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    No question on the GS. But not a good idea for the ST.
    I mean, that's part of the reason for having a GS.
    dc

  12. #9
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    Nice video Greg. I wish I had that when I first started changing my own tires.

    Now I change my tires quite regularly using the same method but have discovered a few things along the way that may help others, if I may.

    1) Instead of WD40 for lubricant, I carry a small tube of dish soap. It does not evaporate off the tire as quickly as WD40, it works really well for locating a hole in the tube when mixed with water and is readily available.

    2) Not sure about the TKC80 but many tires have a valve location dot on the sidewall indicating the "light" side of the tire. The valve stem should be positioned next to it to assist in balance.

    3) To help avoid tube pinches, I always keep a few psi of air in the tube while working the tire back on. This helps avoid the tube from getting under the tip of the iron.

    4) I replaced my plastic valve stem caps with metal ones that have an integral core removal device on the end. One less tool to carry (or lose) and they are available at Walmart for about 50 cents. Like these but way cheaper at Walmart.

    http://www.dual-star.com/index2/Equi..._stem_cap1.htm

    5) For those who are picky about rim scratches, instead of using plastic rim protectors, cutting up an old pair of leather gloves ( like ropers ) does the job with much less bulk.


    You gonna do the front tire balancing act next?
    F800GS 

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  14. #10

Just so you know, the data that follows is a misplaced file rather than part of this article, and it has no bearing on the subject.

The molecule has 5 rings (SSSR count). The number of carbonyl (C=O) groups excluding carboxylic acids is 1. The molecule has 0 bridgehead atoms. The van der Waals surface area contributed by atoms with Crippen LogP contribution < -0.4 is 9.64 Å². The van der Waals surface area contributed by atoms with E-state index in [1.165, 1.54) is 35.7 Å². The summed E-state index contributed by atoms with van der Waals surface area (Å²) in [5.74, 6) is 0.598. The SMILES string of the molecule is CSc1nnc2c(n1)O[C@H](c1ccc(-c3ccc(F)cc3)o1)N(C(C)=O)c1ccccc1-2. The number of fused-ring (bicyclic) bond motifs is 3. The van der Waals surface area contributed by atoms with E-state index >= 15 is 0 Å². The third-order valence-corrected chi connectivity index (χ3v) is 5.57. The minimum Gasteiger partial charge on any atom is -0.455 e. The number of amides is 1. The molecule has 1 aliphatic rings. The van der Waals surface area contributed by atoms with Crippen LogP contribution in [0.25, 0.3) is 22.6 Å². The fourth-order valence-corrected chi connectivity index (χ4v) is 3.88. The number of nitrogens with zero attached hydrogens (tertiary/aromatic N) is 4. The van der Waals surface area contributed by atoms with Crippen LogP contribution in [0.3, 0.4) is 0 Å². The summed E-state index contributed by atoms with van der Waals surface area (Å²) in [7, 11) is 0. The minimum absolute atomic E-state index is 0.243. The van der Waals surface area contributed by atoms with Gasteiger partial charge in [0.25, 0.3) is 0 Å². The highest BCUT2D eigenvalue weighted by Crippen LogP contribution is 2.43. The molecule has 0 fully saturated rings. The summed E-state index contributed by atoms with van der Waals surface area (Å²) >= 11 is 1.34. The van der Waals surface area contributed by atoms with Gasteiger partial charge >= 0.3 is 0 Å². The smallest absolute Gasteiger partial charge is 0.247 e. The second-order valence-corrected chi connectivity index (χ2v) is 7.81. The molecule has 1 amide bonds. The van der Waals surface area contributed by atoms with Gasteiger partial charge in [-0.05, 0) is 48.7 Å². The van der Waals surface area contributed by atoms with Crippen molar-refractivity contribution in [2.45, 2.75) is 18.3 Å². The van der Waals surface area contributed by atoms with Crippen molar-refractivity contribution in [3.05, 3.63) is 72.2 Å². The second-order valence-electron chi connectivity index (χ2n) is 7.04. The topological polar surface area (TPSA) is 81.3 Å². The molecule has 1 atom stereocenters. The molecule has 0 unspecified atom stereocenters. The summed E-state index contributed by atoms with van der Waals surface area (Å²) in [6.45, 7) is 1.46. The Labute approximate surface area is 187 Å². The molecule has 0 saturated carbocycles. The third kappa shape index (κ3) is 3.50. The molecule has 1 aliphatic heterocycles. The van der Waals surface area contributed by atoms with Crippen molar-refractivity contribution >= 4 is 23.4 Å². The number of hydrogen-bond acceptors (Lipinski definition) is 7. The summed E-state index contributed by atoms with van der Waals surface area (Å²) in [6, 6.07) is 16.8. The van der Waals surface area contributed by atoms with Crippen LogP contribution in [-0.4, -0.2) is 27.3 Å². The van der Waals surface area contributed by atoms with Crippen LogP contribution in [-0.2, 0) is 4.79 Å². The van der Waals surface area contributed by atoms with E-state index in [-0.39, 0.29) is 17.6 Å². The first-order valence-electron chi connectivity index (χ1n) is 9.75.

maddaddy's Avatar
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    Quote Originally Posted by Pete O Static View Post
    Nice video Greg. I wish I had that when I first started changing my own tires.

    Now I change my tires quite regularly using the same method but have discovered a few things along the way that may help others, if I may.

    1) Instead of WD40 for lubricant, I carry a small tube of dish soap. It does not evaporate off the tire as quickly as WD40, it works really well for locating a hole in the tube when mixed with water and is readily available.

    2) Not sure about the TKC80 but many tires have a valve location dot on the sidewall indicating the "light" side of the tire. The valve stem should be positioned next to it to assist in balance.

    3) To help avoid tube pinches, I always keep a few psi of air in the tube while working the tire back on. This helps avoid the tube from getting under the tip of the iron.

    4) I replaced my plastic valve stem caps with metal ones that have an integral core removal device on the end. One less tool to carry (or lose) and they are available at Walmart for about 50 cents. Like these but way cheaper at Walmart.

    http://www.dual-star.com/index2/Equi..._stem_cap1.htm

    5) For those who are picky about rim scratches, instead of using plastic rim protectors, cutting up an old pair of leather gloves ( like ropers ) does the job with much less bulk.


    You gonna do the front tire balancing act next?
    Great feed back on all points!
    I like multi-taskers. KY is another great lubricant for getting those tires off.

    The TKC's don't have a valve point marker and balancing is not all that neccessary.

    2 ride the world. (help support my friends, buy a calendar!)
    ATGATT, Greg 

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  16. #11
    soph9's Avatar
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    great video I have saved it to my favs on the Tube for our next ride!